Last Modified: Wednesday, May 14, 2014 3:06 PM
Where did the terms “bootlegger” and “moonshine” come from?
“Bootlegger,” which originated in the late 19th century, refers to the hiding of flasks of alcohol in the legs of high boots.
The earliest use of “bootleg” that The Informer could find in the American Press’ archives appeared — beneath the headline “Ran Blind Tiger,” a slang term for an illegal bar — in the Jan. 8, 1900, edition of the Lake Charles Daily American.
“Deputy Sheriff T. S. Hardy brought J. N. Farbis, alias Shorty, in from DeQuincy where he was selling liquor without a license,” reads the story. “A gang of men has been working in the woods’ towns along the Pittsburg and Gulf, selling whisky from bootlegs and from small establishments without going through the usual formality of getting a license.”
The earliest use of “bootlegger” in the archives is the following wry item, from the June 21, 1902, edition of the Lake Charles Weekly American:
“A bootlegger who dropped into Lemon, the new mill town north of Orange, and proceeded to ply his trade, was astonished to find himself requested to leave town, the request being enforced with a price of gaspipe in the hands of a brawny citizen. This indicates that the Lemonites are either opposed to whisky or are prejudiced in favor of good whisky.”
“Moonshine” has referred to illegally distilled liquor — often moved about the countrysides and coastlines at night — since at least the late 1700s.
English lexicographer Francis Grose, in his 1785 A Classical Dictionary of the Vulgar Tongue, a catalogue of slang and obscene language, said the word then referred to “the white brandy smuggled on the coasts of Kent and Sussex, and the gin in the north of Yorkshire.”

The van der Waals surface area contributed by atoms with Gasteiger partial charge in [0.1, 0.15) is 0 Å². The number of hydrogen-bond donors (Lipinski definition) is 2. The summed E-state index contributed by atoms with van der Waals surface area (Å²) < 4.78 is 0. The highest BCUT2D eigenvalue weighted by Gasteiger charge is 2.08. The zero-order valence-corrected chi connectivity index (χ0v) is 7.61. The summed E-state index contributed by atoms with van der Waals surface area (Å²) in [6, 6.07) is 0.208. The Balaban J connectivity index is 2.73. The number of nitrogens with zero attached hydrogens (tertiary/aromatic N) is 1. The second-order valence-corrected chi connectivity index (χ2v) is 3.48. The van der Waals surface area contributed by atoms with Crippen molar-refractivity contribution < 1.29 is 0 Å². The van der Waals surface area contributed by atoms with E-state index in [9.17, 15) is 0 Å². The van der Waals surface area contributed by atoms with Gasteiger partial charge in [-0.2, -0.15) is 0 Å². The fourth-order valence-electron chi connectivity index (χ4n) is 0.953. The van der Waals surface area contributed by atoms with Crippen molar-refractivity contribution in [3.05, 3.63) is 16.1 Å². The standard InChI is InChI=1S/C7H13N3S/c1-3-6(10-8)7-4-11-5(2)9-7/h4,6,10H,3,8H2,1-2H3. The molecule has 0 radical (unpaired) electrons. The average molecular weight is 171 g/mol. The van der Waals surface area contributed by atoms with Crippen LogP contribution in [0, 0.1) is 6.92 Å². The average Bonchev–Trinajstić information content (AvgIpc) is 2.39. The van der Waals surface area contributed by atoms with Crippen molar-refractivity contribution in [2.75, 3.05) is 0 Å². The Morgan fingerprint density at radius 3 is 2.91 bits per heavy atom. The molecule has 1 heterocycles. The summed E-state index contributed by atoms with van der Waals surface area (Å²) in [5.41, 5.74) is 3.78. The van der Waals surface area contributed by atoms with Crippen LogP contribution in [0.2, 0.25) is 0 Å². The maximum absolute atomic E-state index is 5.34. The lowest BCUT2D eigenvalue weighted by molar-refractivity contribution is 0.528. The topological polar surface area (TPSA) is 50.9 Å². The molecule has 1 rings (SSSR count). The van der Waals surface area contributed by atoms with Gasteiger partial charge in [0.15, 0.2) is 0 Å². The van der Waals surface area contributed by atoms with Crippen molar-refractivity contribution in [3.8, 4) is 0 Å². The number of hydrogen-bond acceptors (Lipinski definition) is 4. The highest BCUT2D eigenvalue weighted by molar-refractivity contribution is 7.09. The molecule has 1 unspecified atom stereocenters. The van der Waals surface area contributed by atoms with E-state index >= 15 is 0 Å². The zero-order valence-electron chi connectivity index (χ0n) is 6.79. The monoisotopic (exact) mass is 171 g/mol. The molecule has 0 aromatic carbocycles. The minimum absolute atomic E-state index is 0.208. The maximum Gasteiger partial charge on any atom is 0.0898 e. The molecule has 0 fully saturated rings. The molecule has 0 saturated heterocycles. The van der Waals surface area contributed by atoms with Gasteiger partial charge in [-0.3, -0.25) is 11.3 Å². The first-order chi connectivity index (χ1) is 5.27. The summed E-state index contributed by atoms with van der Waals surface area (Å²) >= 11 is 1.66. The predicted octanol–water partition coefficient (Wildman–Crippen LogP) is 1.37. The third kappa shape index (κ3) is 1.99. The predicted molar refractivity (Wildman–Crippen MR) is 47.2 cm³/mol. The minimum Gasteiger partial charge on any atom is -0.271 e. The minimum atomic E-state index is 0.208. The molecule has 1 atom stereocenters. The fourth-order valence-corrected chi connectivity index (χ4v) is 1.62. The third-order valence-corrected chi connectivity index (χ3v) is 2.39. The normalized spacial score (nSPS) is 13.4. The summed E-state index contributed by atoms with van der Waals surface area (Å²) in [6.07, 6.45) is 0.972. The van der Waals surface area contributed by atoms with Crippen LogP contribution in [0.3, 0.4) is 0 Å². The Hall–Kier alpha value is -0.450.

Some early — and decent — entries from the book, in this case the third edition, printed in 1796 and available at archive.org:
To sham Abram — To pretend sickness.
Alls — The five alls is a country sign, representing five human figures, each having a motto under him. The first is a king in his regalia; his motto, I govern all: the second, a bishop in pontificals; motto, I pray for all: third, a lawyer in his gown; motto, I plead for all: fourth, a soldier in his regimentals, fully accoutred: motto, I fight for all: fifth, a poor countryman with his scythe and rake; motto, I pay for all.
Altitudes — The man is in his altitudes, i.e. he is drunk.
Beggars bullets — Stones. The beggars bullets began to fly, i.e. they began to throw stones.
Canterbury story — A long roundabout tale.
Chatter box — One whose tongue runs twelve score to the dozen, a chattering man or woman.
Dog’s soup — Rain water.
The Informer answers questions from readers each Sunday, Monday and Wednesday. It is researched and written by Andrew Perzo, an American Press staff writer. To ask a question, call 494-4098 and leave voice mail, or email email@example.com.